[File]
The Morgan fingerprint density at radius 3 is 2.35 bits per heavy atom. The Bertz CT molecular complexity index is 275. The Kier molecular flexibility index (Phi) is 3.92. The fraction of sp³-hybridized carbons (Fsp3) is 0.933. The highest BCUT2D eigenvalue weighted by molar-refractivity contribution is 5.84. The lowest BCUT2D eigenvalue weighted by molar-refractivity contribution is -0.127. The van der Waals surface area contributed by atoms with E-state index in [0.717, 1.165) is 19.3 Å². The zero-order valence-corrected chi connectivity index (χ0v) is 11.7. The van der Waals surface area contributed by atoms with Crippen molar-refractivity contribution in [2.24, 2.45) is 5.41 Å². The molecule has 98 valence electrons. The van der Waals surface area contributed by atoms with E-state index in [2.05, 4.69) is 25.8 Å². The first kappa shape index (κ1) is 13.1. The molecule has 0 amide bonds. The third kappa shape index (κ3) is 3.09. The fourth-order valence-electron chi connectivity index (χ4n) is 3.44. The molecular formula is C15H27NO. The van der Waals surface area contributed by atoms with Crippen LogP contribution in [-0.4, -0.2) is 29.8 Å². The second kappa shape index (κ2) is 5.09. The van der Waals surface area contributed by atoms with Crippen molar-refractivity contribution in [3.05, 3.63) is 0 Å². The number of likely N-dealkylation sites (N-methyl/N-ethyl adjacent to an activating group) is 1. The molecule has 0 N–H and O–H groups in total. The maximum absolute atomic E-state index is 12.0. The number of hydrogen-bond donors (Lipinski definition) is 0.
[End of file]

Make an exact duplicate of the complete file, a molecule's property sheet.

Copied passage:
The Morgan fingerprint density at radius 3 is 2.35 bits per heavy atom. The Bertz CT molecular complexity index is 275. The Kier molecular flexibility index (Phi) is 3.92. The fraction of sp³-hybridized carbons (Fsp3) is 0.933. The highest BCUT2D eigenvalue weighted by molar-refractivity contribution is 5.84. The lowest BCUT2D eigenvalue weighted by molar-refractivity contribution is -0.127. The van der Waals surface area contributed by atoms with E-state index in [0.717, 1.165) is 19.3 Å². The zero-order valence-corrected chi connectivity index (χ0v) is 11.7. The van der Waals surface area contributed by atoms with Crippen molar-refractivity contribution in [2.24, 2.45) is 5.41 Å². The molecule has 98 valence electrons. The van der Waals surface area contributed by atoms with E-state index in [2.05, 4.69) is 25.8 Å². The first kappa shape index (κ1) is 13.1. The molecule has 0 amide bonds. The third kappa shape index (κ3) is 3.09. The fourth-order valence-electron chi connectivity index (χ4n) is 3.44. The molecular formula is C15H27NO. The van der Waals surface area contributed by atoms with Crippen LogP contribution in [-0.4, -0.2) is 29.8 Å². The second kappa shape index (κ2) is 5.09. The van der Waals surface area contributed by atoms with Crippen molar-refractivity contribution in [3.05, 3.63) is 0 Å². The number of likely N-dealkylation sites (N-methyl/N-ethyl adjacent to an activating group) is 1. The molecule has 0 N–H and O–H groups in total. The maximum absolute atomic E-state index is 12.0. The number of hydrogen-bond donors (Lipinski definition) is 0.